This king who is bent on controlling the world, loses control of the situation and loses control of himself. Immediately, Ahasuerus tries to take back control of the situation. He calls together his chief advisors and asks them what they think he should do. One guy by the name of Memucan speaks up and makes it clear that things are much worse than the king imagines.
 
Look at vs. 16-18
 
According to Memucan’s take on things, it wasn’t just a military conquest that was on the line. The whole kingdom was on the line.
If the king didn’t do something fast, and something drastic, there was going to be chaos in every home in the kingdom. Vashti’s actions would spark a revolt of all women throughout the empire. It would be the first women’s liberation movement.
 
I mean, I don’t know about you, but I can’t imagine what it would be like if my wife didn’t do what I told her to do! Can you??
 
So the king issues
 
4.  The Proclamation
 
verses 19-20
 
Memucan’s proposal had two parts. First, Vashti was never to come into the king’s presence again. And second, she was to be replaced as queen by someone who was more deserving than she – in other words, someone who would be more willing to listen to and obey every instruction from the king.
 
Now, remember, before you go home and decide to follow his example, Ahasuerus is mad. When we’re mad, we all say and do things that we later regret.
 
Depending on those actions, once we have calmed down, we can go back to that person that aroused our anger, seek their forgiveness and see the relationship restored.
 
For Ahasuerus, forgiveness and restoration were not an option.
 
 
 
Look in the middle of vs. 19
 
No law in the Persian Empire was changeable or erasable. Knowing this, you would think that the king would have been very cautious about any law that he made. But he was so mad, and the stakes were so high that he went along with Memucan’s idea.
 
verses 21-22
 
Reconciliation between Ahasuerus and Vashti became an impossibility as soon as his signature was placed on that law. No matter the consequences or how he felt about it later, there was no changing it.
 
All that mattered to him at that moment – more than love or companionship or pleasure – was his reputation and being in control. The proclamation went out to all 127 provinces in every language of the whole empire to make sure that there was no one who misunderstood – by order of the king, “every man should be ruler of his own household”. After all, a man must be in control at home because a man’s home is his castle.
 
That brings us to the conclusion of chapter one. King Ahasuerus is back in control, or so he thinks. Queen Vashti has been deposed, and the scene is set for the entrance of Esther in chapter 2. We will look at that next week.
 
So what do we learn from this first chapter? 
 
The first lesson we find is
 
 
 
1. You Can’t Control Life.
 
Ahasuerus thought he could. Everything around him – the palace, the servants, the wealth, the army – it all seemed to be crying out that he was in control. He did not realize the truth of Proverbs 21:1, “The king’s heart is in the hand of the LORD; he directs it like a watercourse wherever he pleases.”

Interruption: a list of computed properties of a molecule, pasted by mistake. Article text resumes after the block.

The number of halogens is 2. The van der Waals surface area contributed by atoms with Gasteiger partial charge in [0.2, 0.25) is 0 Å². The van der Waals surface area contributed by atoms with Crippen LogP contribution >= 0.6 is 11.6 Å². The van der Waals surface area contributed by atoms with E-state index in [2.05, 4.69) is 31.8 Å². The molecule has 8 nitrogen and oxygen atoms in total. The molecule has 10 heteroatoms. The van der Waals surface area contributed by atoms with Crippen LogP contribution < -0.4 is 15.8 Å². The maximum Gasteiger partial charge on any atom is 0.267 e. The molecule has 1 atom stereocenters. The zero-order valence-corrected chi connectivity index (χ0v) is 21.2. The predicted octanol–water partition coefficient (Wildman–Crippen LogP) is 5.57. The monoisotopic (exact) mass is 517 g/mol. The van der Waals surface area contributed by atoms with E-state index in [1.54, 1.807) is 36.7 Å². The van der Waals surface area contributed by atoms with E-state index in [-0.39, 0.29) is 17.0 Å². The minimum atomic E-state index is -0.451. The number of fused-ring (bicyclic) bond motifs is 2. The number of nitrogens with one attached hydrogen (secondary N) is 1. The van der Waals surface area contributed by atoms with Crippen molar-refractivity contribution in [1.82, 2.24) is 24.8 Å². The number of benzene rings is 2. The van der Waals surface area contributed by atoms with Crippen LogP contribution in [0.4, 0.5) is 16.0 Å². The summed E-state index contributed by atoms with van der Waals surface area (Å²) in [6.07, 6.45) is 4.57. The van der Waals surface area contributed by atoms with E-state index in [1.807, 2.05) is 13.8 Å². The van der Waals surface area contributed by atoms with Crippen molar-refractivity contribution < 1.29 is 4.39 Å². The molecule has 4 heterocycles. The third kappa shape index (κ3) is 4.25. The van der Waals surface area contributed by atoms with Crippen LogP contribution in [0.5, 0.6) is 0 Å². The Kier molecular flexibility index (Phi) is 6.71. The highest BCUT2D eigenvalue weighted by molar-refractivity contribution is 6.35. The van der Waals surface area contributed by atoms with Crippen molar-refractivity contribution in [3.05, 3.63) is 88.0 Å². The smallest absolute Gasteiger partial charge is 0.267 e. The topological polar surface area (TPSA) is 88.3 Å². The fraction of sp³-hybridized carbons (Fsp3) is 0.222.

The reason Ahasuerus couldn’t control life is the same reason that you and I can’t. God is already in control. Instead of trying to control life, be thankful for it. Use life for the glory of God rather than your own glory. 
 
Here’s the second thing we learn:
 
2. You Can’t Control Circumstances.
 
Ahasuerus tried. He tried to make everything just perfect. While the circumstances were under his control and as he wanted them, then he was merry. But as soon as a circumstance came up that was unplanned and potentially damaging, he reacted in anger and with foolish decisions that he would later regret.
 
Vashti couldn’t control that the king sent for her when she least expected it. Esther, the young Jewish girl that we will meet next week, couldn’t control that she was born in a foreign land or that both her parents died when she was very young. But both women could and did control how they responded to their circumstances, and both chose to respond according to their convictions regardless of the consequences.
The story is told of a king in Africa who had a close friend with whom he grew up. The friend had a habit of looking at every situation that ever occurred in his life (positive or negative) and remarking, "This is good!"
 
One day the king and his friend were out on a hunting expedition. The friend would load and prepare the guns for the king. The friend had apparently done something wrong in preparing one of the guns, for after taking the gun from his friend, the king fired it and his thumb was blown off. Examining the situation, the friend remarked as usual, "This is good!" To which the king replied, "No, this is not good!" and proceeded to send his friend to jail.
 
About a year later, the king was hunting in an area that he should have known to stay clear of. Cannibals captured him and took him to their village. They tied his hands, stacked some wood, set up a stake and bound him to the stake. As they came near to set fire to the wood, they noticed that the king was missing a thumb. Being superstitious, they never ate anyone who was less than whole. So untying the king, they sent him on his way.
 
As he returned home, he was reminded of the event that had taken his thumb and felt remorse for his treatment of his friend. He went immediately to the jail to speak with his friend. "You were right," he said, "it was good that my thumb was blown off." And he proceeded to tell the friend all that had just happened. "And so, I am very sorry for sending you to jail for so long. It was bad for me to do this."